rumah makan meeting room surabaya - WHEN Leslie Marquard, an executive coach, holds strategy sessions for consulting firms or university administrators, she ushers her buttoned-up clientele into rooms full of Pogo sticks, ethnic art, hammocks, vintage furniture and a pillow "harem."
"They are surprised and also endeared by it," said Ms. Marquard, a co-founder of Marble Leadership Partners in Chicago. The "it" she referred to is Catalyst Ranch, an independent alternative meeting space in a former sausage factory near the Loop in Chicago. "They'll say, ‘That table looks just like one I grew up with.' It subconsciously releases the mind."
"Right-brain meetings" - conferences that use comfortable, colorful furnishings and accessories ranging from Slinkys to the video game Guitar Hero to help drum up better brainstorming - may be a trend, but professionals like Ms. Marquard say that such environments have not been readily available in the cities she does business in.
"When I can't get clients to come to Chicago, I am stuck with hotels, endothermic hotel rooms with no windows and natural air," Ms. Marquard said. "It's really hard to have productive meetings in rooms that suck the life right out of you."
Now, vanguard hotels seem to have heard Ms. Marquard's complaints and are offering meeting spaces that look more like lounges than boardrooms, with high-tech replacements for flip charts and yoga and wheat-grass shots on breaks.
Such surroundings are meant to stimulate the right half of the brain, which has been linked to creativity, versus the left brain, said to be responsible for logic and other thinking. Rather than dictate through PowerPoints, right-brain meetings are geared toward playfulness and hands-on learning to inspire employees and help them solve problems.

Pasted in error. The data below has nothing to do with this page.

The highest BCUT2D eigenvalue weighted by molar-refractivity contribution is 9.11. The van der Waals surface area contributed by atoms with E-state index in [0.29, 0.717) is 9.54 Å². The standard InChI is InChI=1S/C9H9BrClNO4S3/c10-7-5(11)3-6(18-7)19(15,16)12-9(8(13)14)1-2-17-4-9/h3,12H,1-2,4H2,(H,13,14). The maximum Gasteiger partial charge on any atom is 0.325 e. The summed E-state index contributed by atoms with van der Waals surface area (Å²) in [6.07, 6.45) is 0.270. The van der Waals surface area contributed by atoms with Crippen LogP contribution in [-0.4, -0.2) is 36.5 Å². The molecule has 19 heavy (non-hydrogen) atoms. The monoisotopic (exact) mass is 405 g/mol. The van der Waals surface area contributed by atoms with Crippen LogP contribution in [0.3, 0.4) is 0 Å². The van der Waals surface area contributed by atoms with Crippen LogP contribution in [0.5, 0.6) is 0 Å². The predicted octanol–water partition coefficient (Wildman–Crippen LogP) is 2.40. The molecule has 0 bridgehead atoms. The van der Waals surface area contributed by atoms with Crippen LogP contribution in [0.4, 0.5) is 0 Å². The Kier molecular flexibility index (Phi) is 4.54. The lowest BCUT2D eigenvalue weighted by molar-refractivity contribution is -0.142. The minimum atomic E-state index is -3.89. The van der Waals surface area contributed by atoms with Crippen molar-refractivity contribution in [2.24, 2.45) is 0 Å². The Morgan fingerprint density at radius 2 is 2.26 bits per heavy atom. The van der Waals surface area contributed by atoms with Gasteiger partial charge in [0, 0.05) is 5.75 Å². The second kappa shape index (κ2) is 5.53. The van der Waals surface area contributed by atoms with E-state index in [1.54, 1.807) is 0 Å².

The new method owes some debt to the books "A Whole New Mind," by Daniel H. Pink, and "The Rise of the Creative Class," by Richard Florida. Both books expound on the need for creative thinking in the marketplace.
But the setting, as meeting leaders know, has to be right, too.
"Hard wooden chairs don't do it anymore," said Bruce MacMillan, chief executive of the trade association Meeting Professionals International. He credits Starbucks - wired for productivity yet comfortably furnished - for the rise of the casual meeting room.
sewa virtual office surabaya - The Westin Crown Center in Kansas City, Mo., projects brain-teaser puzzles in meeting rooms at the beginning of sessions, a practice that Westin Hotels and Resorts, the parent, plans to introduce globally this month. W Hotels in New York provide Etch A Sketches and other toys in meeting rooms, while the W Seattle offers a "sensory setup" for meeting rooms, furnishing aromatherapy candles, stress balls and puzzles, mood music and black notepads with white lead pencils.
Meeting rooms at the Curtis Hotel in Denver are named after children's games; it also has customized meetings to include team-building through banana-split making and supplying oversize Jenga wood blocks.